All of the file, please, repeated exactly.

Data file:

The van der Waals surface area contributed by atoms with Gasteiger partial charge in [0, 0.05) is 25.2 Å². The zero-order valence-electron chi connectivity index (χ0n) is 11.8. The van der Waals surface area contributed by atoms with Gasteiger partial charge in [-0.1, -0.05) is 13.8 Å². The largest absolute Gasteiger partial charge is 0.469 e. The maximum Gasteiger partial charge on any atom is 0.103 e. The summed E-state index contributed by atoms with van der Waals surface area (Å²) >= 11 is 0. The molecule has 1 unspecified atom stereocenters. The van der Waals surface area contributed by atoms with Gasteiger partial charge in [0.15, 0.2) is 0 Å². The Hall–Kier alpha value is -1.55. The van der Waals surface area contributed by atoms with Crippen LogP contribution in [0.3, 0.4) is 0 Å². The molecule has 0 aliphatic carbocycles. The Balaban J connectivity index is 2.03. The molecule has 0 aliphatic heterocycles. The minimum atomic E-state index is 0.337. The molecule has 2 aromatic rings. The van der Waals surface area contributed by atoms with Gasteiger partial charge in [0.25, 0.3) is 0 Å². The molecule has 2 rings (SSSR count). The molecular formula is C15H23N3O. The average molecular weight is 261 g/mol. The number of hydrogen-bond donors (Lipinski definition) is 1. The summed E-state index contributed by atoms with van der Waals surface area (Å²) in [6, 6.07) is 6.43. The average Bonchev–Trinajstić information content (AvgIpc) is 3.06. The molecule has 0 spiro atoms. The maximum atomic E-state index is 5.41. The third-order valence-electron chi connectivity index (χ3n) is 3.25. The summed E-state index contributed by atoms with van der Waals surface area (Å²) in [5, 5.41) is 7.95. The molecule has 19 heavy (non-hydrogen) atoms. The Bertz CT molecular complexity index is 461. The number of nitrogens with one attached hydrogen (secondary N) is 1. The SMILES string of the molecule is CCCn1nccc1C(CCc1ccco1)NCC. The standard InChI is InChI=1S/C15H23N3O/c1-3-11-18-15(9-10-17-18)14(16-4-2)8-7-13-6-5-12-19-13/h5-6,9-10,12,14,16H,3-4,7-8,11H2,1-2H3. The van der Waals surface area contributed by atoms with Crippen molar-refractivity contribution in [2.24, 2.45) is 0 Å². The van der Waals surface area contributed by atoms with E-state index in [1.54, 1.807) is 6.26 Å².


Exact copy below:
The van der Waals surface area contributed by atoms with Gasteiger partial charge in [0, 0.05) is 25.2 Å². The zero-order valence-electron chi connectivity index (χ0n) is 11.8. The van der Waals surface area contributed by atoms with Gasteiger partial charge in [-0.1, -0.05) is 13.8 Å². The largest absolute Gasteiger partial charge is 0.469 e. The maximum Gasteiger partial charge on any atom is 0.103 e. The summed E-state index contributed by atoms with van der Waals surface area (Å²) >= 11 is 0. The molecule has 1 unspecified atom stereocenters. The van der Waals surface area contributed by atoms with Gasteiger partial charge in [0.15, 0.2) is 0 Å². The Hall–Kier alpha value is -1.55. The van der Waals surface area contributed by atoms with Crippen LogP contribution in [0.3, 0.4) is 0 Å². The molecule has 0 aliphatic carbocycles. The Balaban J connectivity index is 2.03. The molecule has 0 aliphatic heterocycles. The minimum atomic E-state index is 0.337. The molecule has 2 aromatic rings. The van der Waals surface area contributed by atoms with Gasteiger partial charge in [0.25, 0.3) is 0 Å². The molecule has 2 rings (SSSR count). The molecular formula is C15H23N3O. The average molecular weight is 261 g/mol. The number of hydrogen-bond donors (Lipinski definition) is 1. The summed E-state index contributed by atoms with van der Waals surface area (Å²) in [6, 6.07) is 6.43. The average Bonchev–Trinajstić information content (AvgIpc) is 3.06. The molecule has 0 spiro atoms. The maximum atomic E-state index is 5.41. The third-order valence-electron chi connectivity index (χ3n) is 3.25. The summed E-state index contributed by atoms with van der Waals surface area (Å²) in [5, 5.41) is 7.95. The molecule has 19 heavy (non-hydrogen) atoms. The Bertz CT molecular complexity index is 461. The number of nitrogens with one attached hydrogen (secondary N) is 1. The SMILES string of the molecule is CCCn1nccc1C(CCc1ccco1)NCC. The standard InChI is InChI=1S/C15H23N3O/c1-3-11-18-15(9-10-17-18)14(16-4-2)8-7-13-6-5-12-19-13/h5-6,9-10,12,14,16H,3-4,7-8,11H2,1-2H3. The van der Waals surface area contributed by atoms with Crippen molar-refractivity contribution in [2.24, 2.45) is 0 Å². The van der Waals surface area contributed by atoms with E-state index in [1.54, 1.807) is 6.26 Å².